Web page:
A few weeks ago, I was in a discussion, although I was mostly listening to a former Universalist turned Roman Catholic, and a gay Episocpalian. We were comparing religious notes and it was a wonderful conversation. I mentioned that I was raised in Pentecostal churches. He smiled and asked, “Are you still in recovery?” I thought about it for awhile and agreed, I am a recovering Evangelical.
I grew up in an Evangelical Christian home, so I understand the religion very well. Many, many years ago, I walked away from being a Christian, because I was disgusted by the way Christians treated others, not to mention how they treated each other. I grew tired of going to church and feeling that my spirit was constantly being torn down. The bible was used as a weapon against me and others, not as a comfort. I walked away because I began to see how bankrupt it was when it came to love. For many years, I tried visiting different churches, sometimes I would walk out in the middle of the sermon because it did not emulate the love of God, but was about pointing fingers at this group or that. There was no comfort from the Bible; the church was not a place to find peace and refuge in God. For me the church was about turmoil. I finally understood that many were not following Jesus words, but cherry picking the bible to hide their brokenness.
I watched the trickery of offering help with lots of strings attached. I watched the preying on the weak. I watched scandal after scandal, even in my own family. Christians did the worst behavior that I witnessed personally in my lifetime. I prayed a lot and eventually I came to an understanding that I was looking for fellowship with followers of Christ in all the wrong places.
Now you may not go to a church like the ones from my past, but I spent over 30 years of my life trying to find one that truly followed Christ, that emulated his love. Oh yes, many had a lot of outward expression about God this, Jesus that, they could speak about God, pull verses out as fast as you could speak, but their actions spoke little about Christ’s love. Because I believe that when Christ is in your heart, the light of love shines. God does not live outside of us, he is a part of us, and we are part of him, and that makes us whole. We are not wretched children of God, we are his beloved. When we know that we are whole, we have no need to judge others, we have no need of a caste system with some group being the untouchables—gays being the latest in that group. The minute we have hoisted ourselves up on a pedestal above all others, we are thumbing our noses at Christ’s commandments.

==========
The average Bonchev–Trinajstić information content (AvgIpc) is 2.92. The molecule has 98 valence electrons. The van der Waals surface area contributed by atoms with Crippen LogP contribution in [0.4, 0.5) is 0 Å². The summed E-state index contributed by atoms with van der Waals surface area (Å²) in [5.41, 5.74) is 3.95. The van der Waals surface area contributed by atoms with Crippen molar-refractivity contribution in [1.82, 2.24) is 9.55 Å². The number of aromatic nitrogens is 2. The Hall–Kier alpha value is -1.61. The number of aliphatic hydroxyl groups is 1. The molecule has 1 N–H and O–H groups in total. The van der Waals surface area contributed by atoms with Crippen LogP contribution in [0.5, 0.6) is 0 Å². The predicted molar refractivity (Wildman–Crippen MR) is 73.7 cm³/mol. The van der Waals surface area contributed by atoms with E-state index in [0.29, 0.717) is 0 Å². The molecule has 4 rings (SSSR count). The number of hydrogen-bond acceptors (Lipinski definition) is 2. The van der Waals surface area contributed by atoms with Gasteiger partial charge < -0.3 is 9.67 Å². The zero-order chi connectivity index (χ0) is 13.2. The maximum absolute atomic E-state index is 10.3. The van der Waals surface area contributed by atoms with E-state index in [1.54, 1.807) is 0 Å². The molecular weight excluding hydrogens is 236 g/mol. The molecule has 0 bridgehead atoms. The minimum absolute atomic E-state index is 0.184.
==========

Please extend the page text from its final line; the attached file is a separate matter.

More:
Having said all that, I don’t believe it’s impossible for a Christian to change, to wake up and realize the dogma of hate they’ve been fed through their church or talk radio programs. In Christ all things are possible. I don’t think love is super hard to do either, if it’s in your heart and you give up the doctrine that tells you its hard. I know we don’t always act loving, but being loving is not hard when it is in your heart. I think perhaps the hardest thing to do is seeing and admitting that perhaps our beliefs aren’t all they are said to be. I had to let go of a lot of fear that had been programmed into me from my childhood. I guess the best way to say it is, I had to leave the fear and control of Christianity to find God and become a follower of Jesus.
I’ve seen a parade of Christians spill their dislike, hiding behind scriptures to justify their unloving and unkind actions towards gays (I am using the word gays for any LGBTs), all the while thinking they are doing God’s work. What they actually do is leave behind an ungodly wake of what would make anyone targeted feel hated. I am often left wondering how some Christians can be so disrespectful of a group of people and then cry that they are victims when anyone protests their words. For me, if a Christian truly has Christ’s love in their heart, they would not sit in disapproval of anyone being a homosexual, hiding behind slogans of hate the sin, love the sinner. That saying is not about love at all. If a Christian wants respect, then they need to stop being disrespectful. And when someone acts disrespectful, they shouldn’t be surprised when their target disagrees with them.
Christians have a lot of house cleaning to do, but so many are too busy doing the white glove treatment looking for the dirt in other houses to be bothered with cleaning their own. I am glad to see some working on their own toxic clean-up, and it gives me hope many will soon follow suit. However, I think many like me who do this, end up leaving the religion that teaches judgment of others, and look for churches who emulate what Jesus commanded us to do—love him and others, and not judge.
I am so grateful for my gay friends who have offered me friendship regardless that I am a Christian. Maybe their acceptance of me is because I have not put myself above them, because I am not above anyone. My friends have had their hearts broken enough by Christians that being wary is a very healthy thing for them to do. I believe many gays are much better persons than I am—more willing to readily forgive, forget, and move on. I believe all they want is to be treated equally and with respect and dignity. I don’t think that is too much to ask for; after all, isn’t that what we all want?